A related unfair measure in Bill C-23 is that it extends the dangerously unethical power of the ruling party to force returning officers to appoint the election workers it wants. A change to the CEA in 2006 gave the CEO the power to appoint returning officers, and Bill C-23 should be changed to give Elections Canada the power to appoint all election workers.
Some commentators have claimed another unfair problem with Bill C-23 is that it increases the non-election year donation limit for individuals from $2,400 to $3,000 and the election-year limit from $3,600 to $4,500 (which will make it easier for businesses and other organizations to funnel large, corrupting donations through their executives and employees (as happened in Quebec)).
However, the real problems are that the current donation limit is 10 times higher than an average voter can afford (it should be lowered to about $100-200 annually, as Quebec did recently), and that the Conservatives are eliminating the per-vote annual funding that parties receive (the most democratic part of the federal political finance system).
As well, Bill C-23 increases the donation a candidate can make to their own campaign from $1,200 to $5,000, and for party leadership candidates from $1,200 to $25,000. These are huge, and hugely undemocratic, increases that will only benefit wealthy candidates.
In addition, while Bill C-23 contains measures to limit loans to candidates at the same levels as donations, it allows unlimited bank loans to candidates and parties. Banks are regulated by the federal government, and this measure will allow them to pick and choose candidates and parties to support (likely only sure winners) and buy influence with them through loans.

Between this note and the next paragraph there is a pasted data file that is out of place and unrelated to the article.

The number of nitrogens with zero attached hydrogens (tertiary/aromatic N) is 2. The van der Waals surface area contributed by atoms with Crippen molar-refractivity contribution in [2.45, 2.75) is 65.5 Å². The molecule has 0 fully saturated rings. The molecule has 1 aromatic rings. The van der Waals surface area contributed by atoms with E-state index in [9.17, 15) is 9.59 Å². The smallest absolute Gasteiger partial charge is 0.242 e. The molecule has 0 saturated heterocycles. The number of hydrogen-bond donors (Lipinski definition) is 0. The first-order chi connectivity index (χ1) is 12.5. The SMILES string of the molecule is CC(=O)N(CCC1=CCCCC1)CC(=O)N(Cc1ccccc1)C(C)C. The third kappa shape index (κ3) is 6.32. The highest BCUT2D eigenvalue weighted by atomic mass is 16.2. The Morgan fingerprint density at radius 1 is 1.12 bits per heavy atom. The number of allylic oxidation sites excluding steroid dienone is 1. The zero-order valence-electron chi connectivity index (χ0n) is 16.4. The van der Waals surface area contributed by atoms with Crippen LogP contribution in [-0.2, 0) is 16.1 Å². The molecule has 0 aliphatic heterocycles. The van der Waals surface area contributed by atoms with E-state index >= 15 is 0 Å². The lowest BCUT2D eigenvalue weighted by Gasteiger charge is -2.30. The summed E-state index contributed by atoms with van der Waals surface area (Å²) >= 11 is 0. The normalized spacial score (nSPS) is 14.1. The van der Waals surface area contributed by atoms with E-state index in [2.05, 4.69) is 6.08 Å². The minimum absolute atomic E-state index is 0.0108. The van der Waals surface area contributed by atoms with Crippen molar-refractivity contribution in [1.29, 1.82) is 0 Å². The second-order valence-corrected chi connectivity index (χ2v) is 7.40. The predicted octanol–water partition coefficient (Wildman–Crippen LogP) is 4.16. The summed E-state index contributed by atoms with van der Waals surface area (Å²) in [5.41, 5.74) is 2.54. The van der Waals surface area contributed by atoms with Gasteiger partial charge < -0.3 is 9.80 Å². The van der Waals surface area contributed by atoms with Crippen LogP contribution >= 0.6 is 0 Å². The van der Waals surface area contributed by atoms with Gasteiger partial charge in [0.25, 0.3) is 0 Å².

Bill C-23 also unfairly proposes to change the CEA so that the amount parties spend on communications for “fundraising” from recent donors will not be counted as an election expense. This is the first time since spending limits were first imposed 40 years ago that a spending or donation loophole has been added to the CEA (the trend has been to close loopholes) and like any loophole it will be abused to hide millions of dollars of secret, unaccountable spending that likely exceeds the legal limits.
And while Bill C-23 increases the amounts parties can spend on elections, it sneakily extends the advertising spending limit for interest groups and voters (so-called “third parties) to cover all ads that relate to an election. This change means the production costs of an ad run by a third party before and during an election period could be counted in the overall amount the third party is allowed to spend on election ads. In contrast, Bill C-23 doesn’t limit pre-election spending by parties in any way.
But even if Bill C-23’s unfair measures are changed, other measures will still be needed to correct the unfair and undemocratic flaws in the current federal elections system.
The current federal election voting system should be changed to ensure that the number of politicians each political party elects is based upon the voter support each party receives, and to allow voters to vote “none of the above” and also to actually fix election dates for every four years (unless a vote on non-confidence occurs earlier).
Nomination races should be regulated to ensure party leaders can’t appoint candidates or stop them from running (other than on grounds of “good character”) and to ensure the races are democratic Elections Canada should be empowered to run them.
Elections Canada should also be empowered to run election debates, with the leader of every party with a seat in the House or substantial voter support allowed to participate.
Federal election watchdogs should have a right to any document they request to confirm compliance with the CEA, as watchdogs do in several provinces, and whistleblowers should be given a financial reward if they disclose evidence that leads to a conviction.
Finally, make the system more fair by allowing independent candidates to raise money in-between elections (currently only party-backed candidates are allowed to do this).
Clearly many changes are needed to make the proposed so-called “Fair Elections Act” (Bill C-23), and federal elections, actually fair. If the Conservatives don’t make at least some key changes to the Act, it’s fair to say that voters across Canada will be fairly concerned that the Conservatives aren’t playing fair, and that it will be fair game for voters not to give the Conservatives a fair shake when they vote in the next election.
Democracy Watch’s Make the Fair Elections Act Actually Fair Campaign